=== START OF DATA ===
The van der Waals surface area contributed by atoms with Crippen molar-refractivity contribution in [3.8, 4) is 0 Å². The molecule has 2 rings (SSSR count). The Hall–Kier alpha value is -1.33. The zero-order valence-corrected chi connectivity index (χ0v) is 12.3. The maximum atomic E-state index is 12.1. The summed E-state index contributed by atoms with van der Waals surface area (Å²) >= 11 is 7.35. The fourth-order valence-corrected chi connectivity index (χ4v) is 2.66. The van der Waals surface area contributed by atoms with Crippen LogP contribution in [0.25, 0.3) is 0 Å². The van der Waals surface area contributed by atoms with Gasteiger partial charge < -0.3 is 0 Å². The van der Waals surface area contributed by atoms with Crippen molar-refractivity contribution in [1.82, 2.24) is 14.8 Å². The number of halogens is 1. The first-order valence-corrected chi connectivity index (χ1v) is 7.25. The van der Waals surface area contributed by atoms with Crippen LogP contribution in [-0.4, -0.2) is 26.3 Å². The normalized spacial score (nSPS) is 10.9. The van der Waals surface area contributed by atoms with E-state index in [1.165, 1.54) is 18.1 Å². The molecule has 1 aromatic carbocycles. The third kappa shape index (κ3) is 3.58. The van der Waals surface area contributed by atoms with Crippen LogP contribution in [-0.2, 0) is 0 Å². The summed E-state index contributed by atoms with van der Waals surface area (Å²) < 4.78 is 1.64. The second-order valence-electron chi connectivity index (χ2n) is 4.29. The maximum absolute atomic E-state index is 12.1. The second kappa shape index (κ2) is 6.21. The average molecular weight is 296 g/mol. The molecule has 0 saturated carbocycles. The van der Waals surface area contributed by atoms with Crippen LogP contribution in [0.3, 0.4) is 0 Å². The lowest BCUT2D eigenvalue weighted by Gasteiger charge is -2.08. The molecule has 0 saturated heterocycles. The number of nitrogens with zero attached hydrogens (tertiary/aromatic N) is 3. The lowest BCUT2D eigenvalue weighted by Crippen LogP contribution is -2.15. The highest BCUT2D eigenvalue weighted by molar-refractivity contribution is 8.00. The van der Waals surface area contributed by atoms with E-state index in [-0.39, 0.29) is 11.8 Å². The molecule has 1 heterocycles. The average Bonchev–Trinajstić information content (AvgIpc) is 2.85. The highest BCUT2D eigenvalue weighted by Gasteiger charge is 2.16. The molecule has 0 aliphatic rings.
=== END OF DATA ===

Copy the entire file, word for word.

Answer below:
The van der Waals surface area contributed by atoms with Crippen molar-refractivity contribution in [3.8, 4) is 0 Å². The molecule has 2 rings (SSSR count). The Hall–Kier alpha value is -1.33. The zero-order valence-corrected chi connectivity index (χ0v) is 12.3. The maximum atomic E-state index is 12.1. The summed E-state index contributed by atoms with van der Waals surface area (Å²) >= 11 is 7.35. The fourth-order valence-corrected chi connectivity index (χ4v) is 2.66. The van der Waals surface area contributed by atoms with Crippen LogP contribution in [0.25, 0.3) is 0 Å². The van der Waals surface area contributed by atoms with Gasteiger partial charge < -0.3 is 0 Å². The van der Waals surface area contributed by atoms with Crippen molar-refractivity contribution in [1.82, 2.24) is 14.8 Å². The number of halogens is 1. The first-order valence-corrected chi connectivity index (χ1v) is 7.25. The van der Waals surface area contributed by atoms with Crippen LogP contribution in [-0.4, -0.2) is 26.3 Å². The normalized spacial score (nSPS) is 10.9. The van der Waals surface area contributed by atoms with E-state index in [1.165, 1.54) is 18.1 Å². The molecule has 1 aromatic carbocycles. The third kappa shape index (κ3) is 3.58. The van der Waals surface area contributed by atoms with Crippen LogP contribution in [-0.2, 0) is 0 Å². The summed E-state index contributed by atoms with van der Waals surface area (Å²) < 4.78 is 1.64. The second-order valence-electron chi connectivity index (χ2n) is 4.29. The maximum absolute atomic E-state index is 12.1. The second kappa shape index (κ2) is 6.21. The average molecular weight is 296 g/mol. The molecule has 0 saturated carbocycles. The van der Waals surface area contributed by atoms with Crippen LogP contribution in [0.3, 0.4) is 0 Å². The lowest BCUT2D eigenvalue weighted by Gasteiger charge is -2.08. The molecule has 0 saturated heterocycles. The number of nitrogens with zero attached hydrogens (tertiary/aromatic N) is 3. The lowest BCUT2D eigenvalue weighted by Crippen LogP contribution is -2.15. The highest BCUT2D eigenvalue weighted by molar-refractivity contribution is 8.00. The van der Waals surface area contributed by atoms with E-state index in [-0.39, 0.29) is 11.8 Å². The molecule has 1 heterocycles. The average Bonchev–Trinajstić information content (AvgIpc) is 2.85. The highest BCUT2D eigenvalue weighted by Gasteiger charge is 2.16. The molecule has 0 aliphatic rings.